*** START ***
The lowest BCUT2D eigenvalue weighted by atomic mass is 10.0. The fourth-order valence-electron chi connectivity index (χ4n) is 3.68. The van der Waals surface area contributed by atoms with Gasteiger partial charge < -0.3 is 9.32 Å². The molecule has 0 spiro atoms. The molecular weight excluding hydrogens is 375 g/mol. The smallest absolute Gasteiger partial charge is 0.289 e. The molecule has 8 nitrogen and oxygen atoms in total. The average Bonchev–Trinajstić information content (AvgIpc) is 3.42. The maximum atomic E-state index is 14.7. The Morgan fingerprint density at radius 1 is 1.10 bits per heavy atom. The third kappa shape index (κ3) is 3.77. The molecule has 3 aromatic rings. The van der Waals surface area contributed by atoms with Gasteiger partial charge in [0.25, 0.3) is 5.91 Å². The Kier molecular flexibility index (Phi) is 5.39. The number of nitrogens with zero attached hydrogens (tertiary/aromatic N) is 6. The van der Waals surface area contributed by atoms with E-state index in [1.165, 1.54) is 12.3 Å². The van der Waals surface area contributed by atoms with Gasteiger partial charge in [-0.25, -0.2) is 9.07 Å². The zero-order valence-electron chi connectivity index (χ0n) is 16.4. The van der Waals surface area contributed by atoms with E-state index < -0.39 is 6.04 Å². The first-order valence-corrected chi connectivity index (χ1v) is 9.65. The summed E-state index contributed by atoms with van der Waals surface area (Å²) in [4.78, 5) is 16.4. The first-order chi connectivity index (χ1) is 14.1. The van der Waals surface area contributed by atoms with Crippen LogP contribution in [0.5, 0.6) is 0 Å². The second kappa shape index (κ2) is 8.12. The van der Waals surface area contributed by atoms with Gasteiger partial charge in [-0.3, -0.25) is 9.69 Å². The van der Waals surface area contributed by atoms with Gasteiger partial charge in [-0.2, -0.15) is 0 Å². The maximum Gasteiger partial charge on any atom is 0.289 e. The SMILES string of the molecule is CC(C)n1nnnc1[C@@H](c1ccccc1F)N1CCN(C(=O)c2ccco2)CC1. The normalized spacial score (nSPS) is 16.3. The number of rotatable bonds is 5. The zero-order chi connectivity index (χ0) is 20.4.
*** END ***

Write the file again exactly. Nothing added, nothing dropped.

The lowest BCUT2D eigenvalue weighted by atomic mass is 10.0. The fourth-order valence-electron chi connectivity index (χ4n) is 3.68. The van der Waals surface area contributed by atoms with Gasteiger partial charge < -0.3 is 9.32 Å². The molecule has 0 spiro atoms. The molecular weight excluding hydrogens is 375 g/mol. The smallest absolute Gasteiger partial charge is 0.289 e. The molecule has 8 nitrogen and oxygen atoms in total. The average Bonchev–Trinajstić information content (AvgIpc) is 3.42. The maximum atomic E-state index is 14.7. The Morgan fingerprint density at radius 1 is 1.10 bits per heavy atom. The third kappa shape index (κ3) is 3.77. The molecule has 3 aromatic rings. The van der Waals surface area contributed by atoms with Gasteiger partial charge in [0.25, 0.3) is 5.91 Å². The Kier molecular flexibility index (Phi) is 5.39. The number of nitrogens with zero attached hydrogens (tertiary/aromatic N) is 6. The van der Waals surface area contributed by atoms with E-state index in [1.165, 1.54) is 12.3 Å². The van der Waals surface area contributed by atoms with Gasteiger partial charge in [-0.25, -0.2) is 9.07 Å². The zero-order valence-electron chi connectivity index (χ0n) is 16.4. The van der Waals surface area contributed by atoms with E-state index < -0.39 is 6.04 Å². The first-order valence-corrected chi connectivity index (χ1v) is 9.65. The summed E-state index contributed by atoms with van der Waals surface area (Å²) in [4.78, 5) is 16.4. The first-order chi connectivity index (χ1) is 14.1. The van der Waals surface area contributed by atoms with Crippen LogP contribution in [0.5, 0.6) is 0 Å². The second kappa shape index (κ2) is 8.12. The van der Waals surface area contributed by atoms with Gasteiger partial charge in [-0.3, -0.25) is 9.69 Å². The van der Waals surface area contributed by atoms with Gasteiger partial charge in [-0.2, -0.15) is 0 Å². The maximum Gasteiger partial charge on any atom is 0.289 e. The SMILES string of the molecule is CC(C)n1nnnc1[C@@H](c1ccccc1F)N1CCN(C(=O)c2ccco2)CC1. The normalized spacial score (nSPS) is 16.3. The number of rotatable bonds is 5. The zero-order chi connectivity index (χ0) is 20.4.